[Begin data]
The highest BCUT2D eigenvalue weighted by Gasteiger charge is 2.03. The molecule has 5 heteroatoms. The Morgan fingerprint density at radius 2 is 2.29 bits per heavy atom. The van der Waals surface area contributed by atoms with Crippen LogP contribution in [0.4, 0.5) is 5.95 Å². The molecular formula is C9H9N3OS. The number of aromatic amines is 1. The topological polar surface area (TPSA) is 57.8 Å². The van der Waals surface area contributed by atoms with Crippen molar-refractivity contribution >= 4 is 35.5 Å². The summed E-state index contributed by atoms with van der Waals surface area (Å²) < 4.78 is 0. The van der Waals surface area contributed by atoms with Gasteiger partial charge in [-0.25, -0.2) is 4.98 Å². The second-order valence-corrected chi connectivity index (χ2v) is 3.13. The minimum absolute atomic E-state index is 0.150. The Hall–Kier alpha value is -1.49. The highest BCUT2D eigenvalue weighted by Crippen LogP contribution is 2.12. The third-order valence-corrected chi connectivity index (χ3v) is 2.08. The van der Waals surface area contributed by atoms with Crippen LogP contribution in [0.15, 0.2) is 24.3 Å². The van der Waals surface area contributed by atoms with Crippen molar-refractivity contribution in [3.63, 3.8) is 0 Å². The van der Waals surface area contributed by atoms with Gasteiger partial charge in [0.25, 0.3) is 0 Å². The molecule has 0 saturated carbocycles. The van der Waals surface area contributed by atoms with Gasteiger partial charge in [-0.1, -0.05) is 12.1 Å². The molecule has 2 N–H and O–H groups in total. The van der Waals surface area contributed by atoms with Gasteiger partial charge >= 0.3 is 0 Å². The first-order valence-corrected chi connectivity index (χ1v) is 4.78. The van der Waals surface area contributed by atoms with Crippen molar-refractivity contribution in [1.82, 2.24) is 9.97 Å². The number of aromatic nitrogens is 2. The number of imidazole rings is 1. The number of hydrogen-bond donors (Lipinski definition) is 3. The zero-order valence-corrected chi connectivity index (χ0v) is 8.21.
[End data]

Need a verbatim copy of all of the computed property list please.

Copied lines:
The highest BCUT2D eigenvalue weighted by Gasteiger charge is 2.03. The molecule has 5 heteroatoms. The Morgan fingerprint density at radius 2 is 2.29 bits per heavy atom. The van der Waals surface area contributed by atoms with Crippen LogP contribution in [0.4, 0.5) is 5.95 Å². The molecular formula is C9H9N3OS. The number of aromatic amines is 1. The topological polar surface area (TPSA) is 57.8 Å². The van der Waals surface area contributed by atoms with Crippen molar-refractivity contribution >= 4 is 35.5 Å². The summed E-state index contributed by atoms with van der Waals surface area (Å²) < 4.78 is 0. The van der Waals surface area contributed by atoms with Gasteiger partial charge in [-0.25, -0.2) is 4.98 Å². The second-order valence-corrected chi connectivity index (χ2v) is 3.13. The minimum absolute atomic E-state index is 0.150. The Hall–Kier alpha value is -1.49. The highest BCUT2D eigenvalue weighted by Crippen LogP contribution is 2.12. The third-order valence-corrected chi connectivity index (χ3v) is 2.08. The van der Waals surface area contributed by atoms with Crippen LogP contribution in [0.15, 0.2) is 24.3 Å². The van der Waals surface area contributed by atoms with Crippen molar-refractivity contribution in [3.63, 3.8) is 0 Å². The van der Waals surface area contributed by atoms with Gasteiger partial charge in [0.25, 0.3) is 0 Å². The molecule has 0 saturated carbocycles. The van der Waals surface area contributed by atoms with Gasteiger partial charge in [-0.1, -0.05) is 12.1 Å². The molecule has 2 N–H and O–H groups in total. The van der Waals surface area contributed by atoms with Gasteiger partial charge >= 0.3 is 0 Å². The first-order valence-corrected chi connectivity index (χ1v) is 4.78. The van der Waals surface area contributed by atoms with Crippen molar-refractivity contribution in [1.82, 2.24) is 9.97 Å². The number of aromatic nitrogens is 2. The number of imidazole rings is 1. The number of hydrogen-bond donors (Lipinski definition) is 3. The zero-order valence-corrected chi connectivity index (χ0v) is 8.21.